• Under Allison Park, where the land dips down, build a 3 storey, underground carpark that is then covered in topsoil that levels the park landscape.
    • Convert the service lanes on the south side of Oneroa into the prime exit from the carpark, so Oneroa village no longer suffers hourly ferry traffic.
    • Having moved the cars out, except for the drop off and pickups, handicapped, taxis and buses, the carparks at Matiatia are eliminated.
  • Set aside the land closer to the foreshore, except for tapu urupa land, for festivals. The best jazz festival ever was the one in tents at Matiatia even when the cyclone hit
  • It should be noted that Gulf News (28 July 2005) reported the bore at Matiatia has very special water. Unlike all surface water, it has no post Hiroshima radioactivity. It is ancient water. It may also be thermal. Not sure what that means, but it's worth exploring.
  • It also should be noted that Gulf News recorded a visit by internationally renown dowser, Hamish Miller, who reported the largest energy line found in New Zealand runs right up the middle of Matiatia. Again, not sure what it means, but Miller reported it as there.

In essence, this is an idea for an educational and economic theme for eliminating the hot spot at Matiatia, but where the architecture is beautiful, with character and authenticity by referencing the traditional pre-European designs. When visitors come to New Zealand, they are fascinated by the existence of a living indigenous culture, not a historic artifact, but also not totally assimilated into the bland, franchised culture that has spread world-wide.

Waiheke has an interesting history in this. According to a witness when the marae at Blackpool was first mooted, the vast majority of supporters were not Maori, but residents who felt the island needed a marae for all peoples, regardless of ancestry or race. The role of tangata whenua in New Zealand changes the character of the nation to one of kaitiakitanga - that we are of the Earth and have an obligation to care for her and preserve her life-giving qualities for future generations.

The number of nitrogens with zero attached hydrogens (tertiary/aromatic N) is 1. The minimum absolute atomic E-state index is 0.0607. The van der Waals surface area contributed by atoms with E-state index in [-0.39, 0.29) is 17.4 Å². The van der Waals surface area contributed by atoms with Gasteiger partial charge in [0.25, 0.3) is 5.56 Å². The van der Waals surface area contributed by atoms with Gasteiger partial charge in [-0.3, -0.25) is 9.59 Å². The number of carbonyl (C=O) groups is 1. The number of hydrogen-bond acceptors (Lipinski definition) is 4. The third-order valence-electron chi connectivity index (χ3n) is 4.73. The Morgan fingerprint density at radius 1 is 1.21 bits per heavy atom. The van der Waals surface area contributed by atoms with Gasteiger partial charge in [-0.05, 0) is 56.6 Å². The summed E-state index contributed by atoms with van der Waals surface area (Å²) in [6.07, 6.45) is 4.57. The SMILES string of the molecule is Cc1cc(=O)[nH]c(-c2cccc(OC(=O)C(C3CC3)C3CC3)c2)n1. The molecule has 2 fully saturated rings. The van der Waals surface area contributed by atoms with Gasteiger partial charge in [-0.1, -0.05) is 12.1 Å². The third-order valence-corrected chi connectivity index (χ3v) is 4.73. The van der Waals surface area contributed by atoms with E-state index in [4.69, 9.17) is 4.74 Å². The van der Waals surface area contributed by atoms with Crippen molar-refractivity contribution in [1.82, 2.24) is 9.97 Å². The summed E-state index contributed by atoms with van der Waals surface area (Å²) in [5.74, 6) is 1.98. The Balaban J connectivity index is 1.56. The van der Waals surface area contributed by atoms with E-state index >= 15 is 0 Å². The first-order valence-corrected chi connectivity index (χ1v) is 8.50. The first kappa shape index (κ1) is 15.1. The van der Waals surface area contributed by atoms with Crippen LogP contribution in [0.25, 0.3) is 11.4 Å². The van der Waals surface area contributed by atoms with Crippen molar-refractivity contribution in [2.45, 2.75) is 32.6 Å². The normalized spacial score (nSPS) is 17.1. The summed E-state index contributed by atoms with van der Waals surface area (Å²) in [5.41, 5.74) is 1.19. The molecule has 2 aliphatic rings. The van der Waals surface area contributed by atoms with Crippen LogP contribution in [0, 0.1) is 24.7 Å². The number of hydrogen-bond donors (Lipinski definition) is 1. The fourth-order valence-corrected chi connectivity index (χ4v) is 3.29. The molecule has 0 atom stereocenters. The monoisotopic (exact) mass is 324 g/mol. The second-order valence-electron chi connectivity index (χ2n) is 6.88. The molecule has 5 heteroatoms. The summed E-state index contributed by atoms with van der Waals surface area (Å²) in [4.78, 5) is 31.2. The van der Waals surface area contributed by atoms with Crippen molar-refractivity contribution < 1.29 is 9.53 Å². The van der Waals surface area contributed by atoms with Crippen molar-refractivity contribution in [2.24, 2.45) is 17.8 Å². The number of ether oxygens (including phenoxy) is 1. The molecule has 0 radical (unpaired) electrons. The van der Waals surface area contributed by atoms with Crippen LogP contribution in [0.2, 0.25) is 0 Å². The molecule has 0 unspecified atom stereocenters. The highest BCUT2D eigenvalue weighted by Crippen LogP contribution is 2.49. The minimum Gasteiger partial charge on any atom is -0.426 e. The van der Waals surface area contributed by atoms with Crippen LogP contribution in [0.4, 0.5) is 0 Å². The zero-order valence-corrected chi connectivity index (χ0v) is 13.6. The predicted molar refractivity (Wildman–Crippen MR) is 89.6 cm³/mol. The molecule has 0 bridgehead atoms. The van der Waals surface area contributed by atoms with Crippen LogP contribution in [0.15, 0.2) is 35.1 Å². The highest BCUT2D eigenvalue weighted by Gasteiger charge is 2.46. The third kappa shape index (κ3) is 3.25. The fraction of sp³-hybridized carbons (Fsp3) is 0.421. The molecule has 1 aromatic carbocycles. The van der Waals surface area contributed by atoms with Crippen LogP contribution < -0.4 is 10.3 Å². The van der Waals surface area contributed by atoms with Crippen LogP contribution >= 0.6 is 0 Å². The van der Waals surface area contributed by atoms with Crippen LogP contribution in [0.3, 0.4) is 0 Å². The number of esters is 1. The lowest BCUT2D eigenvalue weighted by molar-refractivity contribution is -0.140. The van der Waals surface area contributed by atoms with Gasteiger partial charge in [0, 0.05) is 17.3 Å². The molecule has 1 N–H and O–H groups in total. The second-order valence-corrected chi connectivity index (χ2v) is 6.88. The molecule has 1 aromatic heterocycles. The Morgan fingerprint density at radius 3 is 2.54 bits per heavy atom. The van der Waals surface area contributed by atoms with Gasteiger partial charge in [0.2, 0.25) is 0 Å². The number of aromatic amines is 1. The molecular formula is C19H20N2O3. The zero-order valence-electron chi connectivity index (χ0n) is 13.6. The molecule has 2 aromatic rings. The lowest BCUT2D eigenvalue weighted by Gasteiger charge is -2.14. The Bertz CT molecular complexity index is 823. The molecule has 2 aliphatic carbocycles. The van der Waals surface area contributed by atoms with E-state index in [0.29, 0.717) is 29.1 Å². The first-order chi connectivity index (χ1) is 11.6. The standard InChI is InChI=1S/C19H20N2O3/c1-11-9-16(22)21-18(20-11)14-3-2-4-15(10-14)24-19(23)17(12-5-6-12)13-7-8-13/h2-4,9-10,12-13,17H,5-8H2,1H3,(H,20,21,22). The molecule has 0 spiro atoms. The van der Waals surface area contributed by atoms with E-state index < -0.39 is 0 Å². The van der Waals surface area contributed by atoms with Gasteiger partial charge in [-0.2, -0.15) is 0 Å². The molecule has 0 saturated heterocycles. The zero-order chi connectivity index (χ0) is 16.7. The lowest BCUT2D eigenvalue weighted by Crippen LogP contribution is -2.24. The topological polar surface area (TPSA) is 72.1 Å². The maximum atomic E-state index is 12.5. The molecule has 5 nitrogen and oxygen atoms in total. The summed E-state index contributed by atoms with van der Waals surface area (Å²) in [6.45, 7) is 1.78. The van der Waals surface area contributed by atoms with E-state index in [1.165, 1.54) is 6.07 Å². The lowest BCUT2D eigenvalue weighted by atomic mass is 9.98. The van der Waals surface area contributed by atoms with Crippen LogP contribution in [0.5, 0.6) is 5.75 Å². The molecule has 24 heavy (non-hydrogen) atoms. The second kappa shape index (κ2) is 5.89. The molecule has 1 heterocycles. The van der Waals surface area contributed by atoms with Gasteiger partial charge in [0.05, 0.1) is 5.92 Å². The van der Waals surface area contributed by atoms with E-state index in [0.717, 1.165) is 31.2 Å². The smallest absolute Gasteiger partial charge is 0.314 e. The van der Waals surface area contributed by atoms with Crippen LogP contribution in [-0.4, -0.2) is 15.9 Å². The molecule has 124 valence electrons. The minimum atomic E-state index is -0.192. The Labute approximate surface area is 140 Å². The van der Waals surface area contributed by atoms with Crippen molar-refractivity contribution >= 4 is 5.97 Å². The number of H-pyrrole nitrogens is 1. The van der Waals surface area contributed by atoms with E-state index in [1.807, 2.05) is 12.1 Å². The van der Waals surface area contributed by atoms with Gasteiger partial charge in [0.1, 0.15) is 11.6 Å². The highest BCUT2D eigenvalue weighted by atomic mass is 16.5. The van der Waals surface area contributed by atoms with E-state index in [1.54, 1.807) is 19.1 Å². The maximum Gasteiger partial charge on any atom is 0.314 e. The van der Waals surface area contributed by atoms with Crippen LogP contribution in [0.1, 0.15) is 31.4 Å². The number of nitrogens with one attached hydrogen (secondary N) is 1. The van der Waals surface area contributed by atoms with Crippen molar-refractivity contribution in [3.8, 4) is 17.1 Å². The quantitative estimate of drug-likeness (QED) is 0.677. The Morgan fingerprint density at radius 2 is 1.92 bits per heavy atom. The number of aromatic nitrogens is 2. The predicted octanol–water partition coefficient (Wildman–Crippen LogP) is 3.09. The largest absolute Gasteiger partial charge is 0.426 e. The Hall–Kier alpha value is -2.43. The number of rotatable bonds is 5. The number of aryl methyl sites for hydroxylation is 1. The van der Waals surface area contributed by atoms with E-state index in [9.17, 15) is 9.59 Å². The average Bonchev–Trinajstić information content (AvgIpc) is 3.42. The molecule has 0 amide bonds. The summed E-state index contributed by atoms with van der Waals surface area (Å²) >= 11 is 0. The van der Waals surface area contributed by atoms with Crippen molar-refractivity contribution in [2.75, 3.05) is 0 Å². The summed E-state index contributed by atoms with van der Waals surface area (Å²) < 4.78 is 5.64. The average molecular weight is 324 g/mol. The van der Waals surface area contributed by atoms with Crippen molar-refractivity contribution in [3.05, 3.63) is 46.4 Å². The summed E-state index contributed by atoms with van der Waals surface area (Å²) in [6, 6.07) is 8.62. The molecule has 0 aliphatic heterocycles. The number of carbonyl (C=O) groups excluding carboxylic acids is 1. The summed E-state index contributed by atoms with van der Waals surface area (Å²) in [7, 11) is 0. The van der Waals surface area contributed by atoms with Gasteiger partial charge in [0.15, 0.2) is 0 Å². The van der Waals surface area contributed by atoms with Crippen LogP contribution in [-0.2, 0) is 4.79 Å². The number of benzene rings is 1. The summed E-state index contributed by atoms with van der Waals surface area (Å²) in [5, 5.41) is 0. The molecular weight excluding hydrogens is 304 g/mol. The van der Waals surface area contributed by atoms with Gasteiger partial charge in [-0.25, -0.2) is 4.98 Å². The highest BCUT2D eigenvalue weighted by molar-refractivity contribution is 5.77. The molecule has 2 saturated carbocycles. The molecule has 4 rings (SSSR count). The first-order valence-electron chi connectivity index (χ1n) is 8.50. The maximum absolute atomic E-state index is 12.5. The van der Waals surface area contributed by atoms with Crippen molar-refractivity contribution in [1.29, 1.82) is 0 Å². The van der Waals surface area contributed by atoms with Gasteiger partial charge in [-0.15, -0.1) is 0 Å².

This is a message that can be powerful for not just our nation, but the visitors who come to our far distant islands. At present, those visitors must go to Te Puia in Rotorua to get a glimpse, or the commercial enterprise of the Tamaki brothers. Both tend to be more photo opportunities than learning experiences.

DonChappell1492

At Matiatia, the first learning opportunity one experiences on approach by the sea is the Atawhai Whenua reserve, planted by pakeha Don Chappell. Imagine a visitor experience that includes some guided walking of the reserve, and when needed volunteer weeding and planting.

Beyond the educational, the gateway needs to be linked to the rest of the island commercially. Some of the Oneroa shops expressed concern that a development at Matiatia would take away business. This is a question of design. Some businesses make sense at the waterfront, but the key is to have an attractive linkage that then draws people up the hill. Building an open-sided (with drop-down weather protection) narrow-gauge rail that takes people to Oneroa will draw them up. Providing an ebike rental at the ferry will move others up the hill. Placing the rental cars underground in Alison Park will ensure the visitors walk over to Oneroa, but not tie up the streets. It's all in the design.

Of paramount importance is the design of the buildings and landscape. Late 20th century Kiwi architecture is cheap and uninspiring. For the most part, it is temporary... flat panels, box-like with too much money spent on paperwork and not enough on materials. The 21st century technology opens up whole new worlds in design. This is the community's front gate, it needs to be beautiful, with a local character that says Waiheke.

Is this the right idea for Matiatia? That will be for the community to decide. This web site welcomes other ideas and will post them as conversations as well.

  • WIL's 2003 idea was for a boutique hotel, a playground for the emerging comfortable class of Auckland. That is not unprecedented; a hundred years before WIL's idea, Matiatia was leased by the New Zealand Yacht Squadron.
  • Other folks have proposed low-income housing down there. Drawback with that one is that the site is cold and damp and probably a poor use of strategic space.
  • Perhaps it could become a permanent site for the pop-up Globe Theatre although the ferry fees might render that idea as commercially untenable.
  • It could of course continue to be an ever-expanding, ugly car-park, or see the council put up a multi-floor monument to the automobile.

Use the contact tab to set your conversation in motion.